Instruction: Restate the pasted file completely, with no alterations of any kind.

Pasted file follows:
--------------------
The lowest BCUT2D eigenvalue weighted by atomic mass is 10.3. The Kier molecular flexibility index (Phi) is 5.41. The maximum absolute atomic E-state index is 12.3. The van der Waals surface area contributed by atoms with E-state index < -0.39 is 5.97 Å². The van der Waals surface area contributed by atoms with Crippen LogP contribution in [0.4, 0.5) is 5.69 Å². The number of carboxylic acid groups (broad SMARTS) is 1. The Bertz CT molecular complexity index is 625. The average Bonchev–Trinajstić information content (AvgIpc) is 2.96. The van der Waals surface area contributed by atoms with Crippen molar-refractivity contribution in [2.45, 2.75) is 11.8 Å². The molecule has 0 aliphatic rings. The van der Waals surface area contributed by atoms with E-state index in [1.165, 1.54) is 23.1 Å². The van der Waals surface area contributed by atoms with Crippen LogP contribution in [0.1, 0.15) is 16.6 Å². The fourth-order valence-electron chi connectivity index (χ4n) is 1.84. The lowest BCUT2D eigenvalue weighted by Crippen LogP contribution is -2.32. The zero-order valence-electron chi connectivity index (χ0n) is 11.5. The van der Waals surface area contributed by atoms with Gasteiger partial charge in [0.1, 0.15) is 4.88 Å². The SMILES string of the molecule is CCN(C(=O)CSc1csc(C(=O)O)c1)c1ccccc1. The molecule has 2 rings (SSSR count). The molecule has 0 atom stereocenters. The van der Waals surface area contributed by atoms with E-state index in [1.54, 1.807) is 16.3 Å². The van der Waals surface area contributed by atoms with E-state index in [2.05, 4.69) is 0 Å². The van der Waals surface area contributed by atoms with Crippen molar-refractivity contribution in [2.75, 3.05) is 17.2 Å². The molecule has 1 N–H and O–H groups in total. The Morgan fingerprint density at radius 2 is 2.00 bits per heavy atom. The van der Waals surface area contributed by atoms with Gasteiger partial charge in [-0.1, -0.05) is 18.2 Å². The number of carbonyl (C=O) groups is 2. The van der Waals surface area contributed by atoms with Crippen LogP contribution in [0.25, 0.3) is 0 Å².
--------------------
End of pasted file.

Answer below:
The lowest BCUT2D eigenvalue weighted by atomic mass is 10.3. The Kier molecular flexibility index (Phi) is 5.41. The maximum absolute atomic E-state index is 12.3. The van der Waals surface area contributed by atoms with E-state index < -0.39 is 5.97 Å². The van der Waals surface area contributed by atoms with Crippen LogP contribution in [0.4, 0.5) is 5.69 Å². The number of carboxylic acid groups (broad SMARTS) is 1. The Bertz CT molecular complexity index is 625. The average Bonchev–Trinajstić information content (AvgIpc) is 2.96. The van der Waals surface area contributed by atoms with Crippen molar-refractivity contribution in [2.45, 2.75) is 11.8 Å². The molecule has 0 aliphatic rings. The van der Waals surface area contributed by atoms with E-state index in [1.165, 1.54) is 23.1 Å². The van der Waals surface area contributed by atoms with Crippen LogP contribution in [0.1, 0.15) is 16.6 Å². The fourth-order valence-electron chi connectivity index (χ4n) is 1.84. The lowest BCUT2D eigenvalue weighted by Crippen LogP contribution is -2.32. The zero-order valence-electron chi connectivity index (χ0n) is 11.5. The van der Waals surface area contributed by atoms with Gasteiger partial charge in [0.1, 0.15) is 4.88 Å². The SMILES string of the molecule is CCN(C(=O)CSc1csc(C(=O)O)c1)c1ccccc1. The molecule has 2 rings (SSSR count). The molecule has 0 atom stereocenters. The van der Waals surface area contributed by atoms with E-state index in [1.54, 1.807) is 16.3 Å². The van der Waals surface area contributed by atoms with E-state index in [2.05, 4.69) is 0 Å². The van der Waals surface area contributed by atoms with Crippen molar-refractivity contribution in [2.75, 3.05) is 17.2 Å². The molecule has 1 N–H and O–H groups in total. The Morgan fingerprint density at radius 2 is 2.00 bits per heavy atom. The van der Waals surface area contributed by atoms with Gasteiger partial charge in [-0.1, -0.05) is 18.2 Å². The number of carbonyl (C=O) groups is 2. The van der Waals surface area contributed by atoms with Crippen LogP contribution in [0.25, 0.3) is 0 Å².